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DSL syntax for security rules

Last Updated: Jul 29, 2020

DMS Enterprise defines a domain-specific language (DSL) to describe security rules. The DSL is flexible and can describe all security rules theoretically. Enterprises can use the DSL to define their own R&D specifications.

DSL syntax

The DSL syntax of security rules is simple and consists of three parts: if/else, condition, and action. The basic syntax is as follows:

  1. if
  2. Condition 1
  3. then
  4. Action 1
  5. end

The syntax indicates that if condition 1 is met, action 1 is executed.

The syntax can be further extended, that is, the else statement can be followed by an if statement:

  1. if
  2. Condition 1
  3. then
  4. Action 1
  5. elseif
  6. Condition 2
  7. then
  8. Action 2
  9. [else Action 3]
  10. end

The syntax indicates that if condition 1 is met, action 1 is executed. If condition 1 is not met but condition 2 is met, action 2 is executed. If condition 2 is not met, action 3 is executed. There can be no [else Action 3] statement. In this case, no action is executed if condition 2 is not met.

In the preceding syntax, only the if statement is required. There can be zero or multiple elseif statements and zero or one else statement.

  • Conditional statement
    • A conditional statement is a judgment statement used to determine whether a condition is true or false. A conditional statement consists of the following parts: connector AND or OR, operator, and factor (system variable). The following statements are all valid conditional statements:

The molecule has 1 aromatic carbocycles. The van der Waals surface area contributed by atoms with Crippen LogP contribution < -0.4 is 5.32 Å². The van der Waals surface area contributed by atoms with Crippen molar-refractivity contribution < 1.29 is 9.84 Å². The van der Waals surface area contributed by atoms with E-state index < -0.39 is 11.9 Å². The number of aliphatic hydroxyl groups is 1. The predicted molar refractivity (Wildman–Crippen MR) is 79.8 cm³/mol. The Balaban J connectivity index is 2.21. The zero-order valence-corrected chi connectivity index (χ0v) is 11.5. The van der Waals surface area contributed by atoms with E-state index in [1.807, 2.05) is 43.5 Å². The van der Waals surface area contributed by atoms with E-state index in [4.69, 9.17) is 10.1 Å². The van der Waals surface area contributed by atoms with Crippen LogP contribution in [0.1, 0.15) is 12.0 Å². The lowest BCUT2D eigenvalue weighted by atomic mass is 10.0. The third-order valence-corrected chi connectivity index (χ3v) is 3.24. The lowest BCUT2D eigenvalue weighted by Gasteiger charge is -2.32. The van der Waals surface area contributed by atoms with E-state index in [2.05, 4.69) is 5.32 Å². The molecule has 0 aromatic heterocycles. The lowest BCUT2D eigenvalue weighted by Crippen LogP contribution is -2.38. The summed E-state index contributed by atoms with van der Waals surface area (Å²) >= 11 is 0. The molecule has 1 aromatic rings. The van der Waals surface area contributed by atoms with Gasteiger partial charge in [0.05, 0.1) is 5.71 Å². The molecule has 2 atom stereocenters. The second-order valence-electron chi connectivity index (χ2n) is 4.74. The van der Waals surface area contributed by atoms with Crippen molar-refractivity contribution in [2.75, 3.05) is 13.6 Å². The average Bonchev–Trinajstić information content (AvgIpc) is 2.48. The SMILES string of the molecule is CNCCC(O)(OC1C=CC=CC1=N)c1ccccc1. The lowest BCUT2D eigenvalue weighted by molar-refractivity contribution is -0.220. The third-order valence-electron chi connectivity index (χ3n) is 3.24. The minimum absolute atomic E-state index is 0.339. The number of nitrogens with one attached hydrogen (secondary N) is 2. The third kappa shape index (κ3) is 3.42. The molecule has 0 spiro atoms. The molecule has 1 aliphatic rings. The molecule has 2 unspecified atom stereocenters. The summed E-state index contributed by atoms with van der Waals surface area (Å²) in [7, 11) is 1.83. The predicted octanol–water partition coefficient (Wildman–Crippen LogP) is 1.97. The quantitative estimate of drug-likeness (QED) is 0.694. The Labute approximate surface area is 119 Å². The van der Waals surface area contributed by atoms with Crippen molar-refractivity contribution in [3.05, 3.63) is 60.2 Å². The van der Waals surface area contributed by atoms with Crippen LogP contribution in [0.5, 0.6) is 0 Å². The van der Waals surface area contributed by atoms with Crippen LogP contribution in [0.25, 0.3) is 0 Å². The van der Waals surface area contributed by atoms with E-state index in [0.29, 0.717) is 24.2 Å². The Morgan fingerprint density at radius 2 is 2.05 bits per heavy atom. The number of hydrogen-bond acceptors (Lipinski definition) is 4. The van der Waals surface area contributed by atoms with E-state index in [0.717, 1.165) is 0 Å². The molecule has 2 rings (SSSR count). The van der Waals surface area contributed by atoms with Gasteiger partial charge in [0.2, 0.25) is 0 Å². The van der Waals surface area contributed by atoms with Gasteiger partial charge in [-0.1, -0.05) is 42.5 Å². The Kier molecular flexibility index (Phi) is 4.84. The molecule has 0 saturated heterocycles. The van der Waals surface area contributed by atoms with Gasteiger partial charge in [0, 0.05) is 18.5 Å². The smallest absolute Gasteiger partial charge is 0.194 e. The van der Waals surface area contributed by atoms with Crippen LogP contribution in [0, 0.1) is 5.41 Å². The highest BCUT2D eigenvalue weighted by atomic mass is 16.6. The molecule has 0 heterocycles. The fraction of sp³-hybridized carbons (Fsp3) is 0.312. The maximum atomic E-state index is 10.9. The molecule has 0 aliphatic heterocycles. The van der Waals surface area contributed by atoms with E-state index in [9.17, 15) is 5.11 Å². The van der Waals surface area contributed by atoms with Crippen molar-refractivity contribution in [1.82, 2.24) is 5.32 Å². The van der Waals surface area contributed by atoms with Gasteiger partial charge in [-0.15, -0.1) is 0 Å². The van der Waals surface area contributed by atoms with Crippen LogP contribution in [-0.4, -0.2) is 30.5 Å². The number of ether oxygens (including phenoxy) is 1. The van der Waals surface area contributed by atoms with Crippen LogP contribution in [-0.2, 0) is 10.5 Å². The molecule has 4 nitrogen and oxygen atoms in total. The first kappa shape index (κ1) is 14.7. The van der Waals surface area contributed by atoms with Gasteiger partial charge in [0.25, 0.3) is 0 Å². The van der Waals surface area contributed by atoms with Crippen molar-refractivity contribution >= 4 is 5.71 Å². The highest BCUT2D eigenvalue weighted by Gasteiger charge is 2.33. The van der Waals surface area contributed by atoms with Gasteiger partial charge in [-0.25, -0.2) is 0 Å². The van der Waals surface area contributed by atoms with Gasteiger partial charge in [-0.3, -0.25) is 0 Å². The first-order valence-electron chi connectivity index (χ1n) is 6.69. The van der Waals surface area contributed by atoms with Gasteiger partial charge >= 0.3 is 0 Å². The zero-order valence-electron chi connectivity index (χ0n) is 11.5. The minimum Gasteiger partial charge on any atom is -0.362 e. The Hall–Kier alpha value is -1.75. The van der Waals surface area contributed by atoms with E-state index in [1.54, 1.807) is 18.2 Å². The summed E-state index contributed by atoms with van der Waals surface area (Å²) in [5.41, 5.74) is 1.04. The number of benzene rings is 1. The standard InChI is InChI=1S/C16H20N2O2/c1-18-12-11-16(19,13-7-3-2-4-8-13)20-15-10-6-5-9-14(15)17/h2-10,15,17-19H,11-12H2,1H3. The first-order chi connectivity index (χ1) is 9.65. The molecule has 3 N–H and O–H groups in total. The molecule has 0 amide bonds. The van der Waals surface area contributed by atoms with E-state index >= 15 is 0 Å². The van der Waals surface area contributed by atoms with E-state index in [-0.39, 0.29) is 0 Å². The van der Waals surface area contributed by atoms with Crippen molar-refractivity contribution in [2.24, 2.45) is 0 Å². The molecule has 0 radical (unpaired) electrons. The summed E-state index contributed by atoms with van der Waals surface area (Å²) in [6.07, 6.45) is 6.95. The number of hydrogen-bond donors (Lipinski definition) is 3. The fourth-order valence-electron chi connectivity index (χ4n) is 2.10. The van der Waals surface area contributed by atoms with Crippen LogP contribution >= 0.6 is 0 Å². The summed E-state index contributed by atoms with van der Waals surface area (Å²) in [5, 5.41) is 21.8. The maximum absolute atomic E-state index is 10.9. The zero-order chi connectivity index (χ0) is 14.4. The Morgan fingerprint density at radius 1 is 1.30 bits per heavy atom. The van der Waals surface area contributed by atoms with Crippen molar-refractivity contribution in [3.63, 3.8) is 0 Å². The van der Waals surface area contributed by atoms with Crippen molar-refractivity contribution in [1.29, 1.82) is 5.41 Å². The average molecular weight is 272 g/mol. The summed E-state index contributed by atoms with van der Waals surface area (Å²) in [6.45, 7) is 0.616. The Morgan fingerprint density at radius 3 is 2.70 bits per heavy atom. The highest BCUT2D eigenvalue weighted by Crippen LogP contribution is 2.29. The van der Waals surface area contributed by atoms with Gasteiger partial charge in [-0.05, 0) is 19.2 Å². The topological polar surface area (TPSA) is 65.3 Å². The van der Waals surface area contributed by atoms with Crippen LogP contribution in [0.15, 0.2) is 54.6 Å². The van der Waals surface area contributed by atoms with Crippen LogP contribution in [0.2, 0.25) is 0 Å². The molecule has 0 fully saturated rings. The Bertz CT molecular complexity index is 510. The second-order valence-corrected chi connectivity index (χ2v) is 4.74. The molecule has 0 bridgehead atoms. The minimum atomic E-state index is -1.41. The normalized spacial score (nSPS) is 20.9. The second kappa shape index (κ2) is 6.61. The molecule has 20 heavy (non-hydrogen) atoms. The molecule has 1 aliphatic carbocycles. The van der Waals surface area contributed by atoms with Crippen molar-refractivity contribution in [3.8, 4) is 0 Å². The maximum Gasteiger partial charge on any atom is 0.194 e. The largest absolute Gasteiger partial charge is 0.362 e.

1. true // The simplest conditional statement. The return result is true.
  2. 1 > 0
  3. 1 > 0 and 2 > 1
  4. 1 <= 0 or 1 == 1

The return results for the preceding statements are all true.

  • Connectors AND and OR

    • Like in other languages, AND and OR are connectors. The AND connector has a higher priority than the OR connector. However, the priorities of the connectors AND and OR are lower than those of operators. For example, in the 1 <= 0 or 1 == 1 statement, whether 1 is smaller than or equal to 0 is determined first, then whether 1 is equal to 1, and finally whether either of the two conditions is true.
  • Operator

    • Operators connect factors (system variables) and constants to execute related logical operations. The following table lists the operators that are currently supported.
Operator Name Example
== Equal to 1 == 1
! = Not equal to 1 ! = 2
> Greater than 1 > 2
>= Greater than or equal to 1 >= 2
< Less than 1 < 2
<= Less than or equal to 1 <= 2
in Contained in a in [a, b, c]
not in Not contained in a not in [a, b, c]
matchs Regex match idx_aa matchs idx_\\w+
not matchs Not match idx_aa not matchs idx_\\w+
isBlank Is null isBlank
isNotBlank Is not null isNotBlank